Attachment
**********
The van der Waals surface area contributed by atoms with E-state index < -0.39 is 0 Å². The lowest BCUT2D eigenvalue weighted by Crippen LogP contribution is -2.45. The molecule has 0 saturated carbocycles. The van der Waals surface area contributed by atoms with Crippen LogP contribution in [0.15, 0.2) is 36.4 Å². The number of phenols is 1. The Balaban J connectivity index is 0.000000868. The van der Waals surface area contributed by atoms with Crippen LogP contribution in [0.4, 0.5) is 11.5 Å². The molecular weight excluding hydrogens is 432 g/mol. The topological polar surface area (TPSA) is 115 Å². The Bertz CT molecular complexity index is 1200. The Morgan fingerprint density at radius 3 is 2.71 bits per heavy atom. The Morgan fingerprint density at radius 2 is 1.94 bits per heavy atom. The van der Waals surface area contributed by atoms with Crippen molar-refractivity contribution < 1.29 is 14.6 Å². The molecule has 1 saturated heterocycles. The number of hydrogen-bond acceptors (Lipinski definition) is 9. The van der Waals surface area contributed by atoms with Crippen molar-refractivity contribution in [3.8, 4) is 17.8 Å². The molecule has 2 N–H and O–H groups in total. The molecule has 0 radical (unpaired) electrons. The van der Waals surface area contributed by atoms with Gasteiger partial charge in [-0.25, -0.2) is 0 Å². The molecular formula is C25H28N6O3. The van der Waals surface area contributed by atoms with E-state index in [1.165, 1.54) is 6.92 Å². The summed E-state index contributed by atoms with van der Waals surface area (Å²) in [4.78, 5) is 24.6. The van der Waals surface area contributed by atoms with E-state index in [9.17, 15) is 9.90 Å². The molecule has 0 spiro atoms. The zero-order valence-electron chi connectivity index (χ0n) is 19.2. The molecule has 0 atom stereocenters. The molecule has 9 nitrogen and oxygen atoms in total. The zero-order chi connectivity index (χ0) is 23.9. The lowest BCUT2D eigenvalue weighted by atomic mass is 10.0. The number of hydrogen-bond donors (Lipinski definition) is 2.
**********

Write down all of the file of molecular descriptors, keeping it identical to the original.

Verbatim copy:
The van der Waals surface area contributed by atoms with E-state index < -0.39 is 0 Å². The lowest BCUT2D eigenvalue weighted by Crippen LogP contribution is -2.45. The molecule has 0 saturated carbocycles. The van der Waals surface area contributed by atoms with Crippen LogP contribution in [0.15, 0.2) is 36.4 Å². The number of phenols is 1. The Balaban J connectivity index is 0.000000868. The van der Waals surface area contributed by atoms with Crippen LogP contribution in [0.4, 0.5) is 11.5 Å². The molecular weight excluding hydrogens is 432 g/mol. The topological polar surface area (TPSA) is 115 Å². The Bertz CT molecular complexity index is 1200. The Morgan fingerprint density at radius 3 is 2.71 bits per heavy atom. The Morgan fingerprint density at radius 2 is 1.94 bits per heavy atom. The van der Waals surface area contributed by atoms with Crippen molar-refractivity contribution < 1.29 is 14.6 Å². The molecule has 1 saturated heterocycles. The number of hydrogen-bond acceptors (Lipinski definition) is 9. The van der Waals surface area contributed by atoms with Crippen molar-refractivity contribution in [3.8, 4) is 17.8 Å². The molecule has 2 N–H and O–H groups in total. The molecule has 0 radical (unpaired) electrons. The van der Waals surface area contributed by atoms with Gasteiger partial charge in [-0.25, -0.2) is 0 Å². The molecular formula is C25H28N6O3. The van der Waals surface area contributed by atoms with E-state index in [1.165, 1.54) is 6.92 Å². The summed E-state index contributed by atoms with van der Waals surface area (Å²) in [4.78, 5) is 24.6. The van der Waals surface area contributed by atoms with E-state index in [9.17, 15) is 9.90 Å². The molecule has 0 spiro atoms. The zero-order valence-electron chi connectivity index (χ0n) is 19.2. The molecule has 0 atom stereocenters. The molecule has 9 nitrogen and oxygen atoms in total. The zero-order chi connectivity index (χ0) is 23.9. The lowest BCUT2D eigenvalue weighted by atomic mass is 10.0. The number of hydrogen-bond donors (Lipinski definition) is 2.